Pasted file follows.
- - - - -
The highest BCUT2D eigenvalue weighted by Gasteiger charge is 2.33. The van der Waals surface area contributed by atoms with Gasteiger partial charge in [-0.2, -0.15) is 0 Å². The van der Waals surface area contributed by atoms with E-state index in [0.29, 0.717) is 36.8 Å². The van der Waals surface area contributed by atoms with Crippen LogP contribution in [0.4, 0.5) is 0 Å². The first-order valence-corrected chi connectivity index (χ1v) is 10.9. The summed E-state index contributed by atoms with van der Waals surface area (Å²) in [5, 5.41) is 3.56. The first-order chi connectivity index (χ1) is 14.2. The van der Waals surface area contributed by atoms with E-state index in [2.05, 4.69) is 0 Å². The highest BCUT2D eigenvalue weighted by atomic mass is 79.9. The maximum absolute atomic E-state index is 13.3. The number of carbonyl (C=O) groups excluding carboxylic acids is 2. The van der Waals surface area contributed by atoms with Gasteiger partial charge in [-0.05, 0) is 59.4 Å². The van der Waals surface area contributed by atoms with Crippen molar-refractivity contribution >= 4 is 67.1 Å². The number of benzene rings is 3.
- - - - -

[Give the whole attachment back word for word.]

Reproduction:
The highest BCUT2D eigenvalue weighted by Gasteiger charge is 2.33. The van der Waals surface area contributed by atoms with Gasteiger partial charge in [-0.2, -0.15) is 0 Å². The van der Waals surface area contributed by atoms with E-state index in [0.29, 0.717) is 36.8 Å². The van der Waals surface area contributed by atoms with Crippen LogP contribution in [0.4, 0.5) is 0 Å². The first-order valence-corrected chi connectivity index (χ1v) is 10.9. The summed E-state index contributed by atoms with van der Waals surface area (Å²) in [5, 5.41) is 3.56. The first-order chi connectivity index (χ1) is 14.2. The van der Waals surface area contributed by atoms with E-state index in [2.05, 4.69) is 0 Å². The highest BCUT2D eigenvalue weighted by atomic mass is 79.9. The maximum absolute atomic E-state index is 13.3. The number of carbonyl (C=O) groups excluding carboxylic acids is 2. The van der Waals surface area contributed by atoms with Gasteiger partial charge in [-0.05, 0) is 59.4 Å². The van der Waals surface area contributed by atoms with Crippen molar-refractivity contribution >= 4 is 67.1 Å². The number of benzene rings is 3.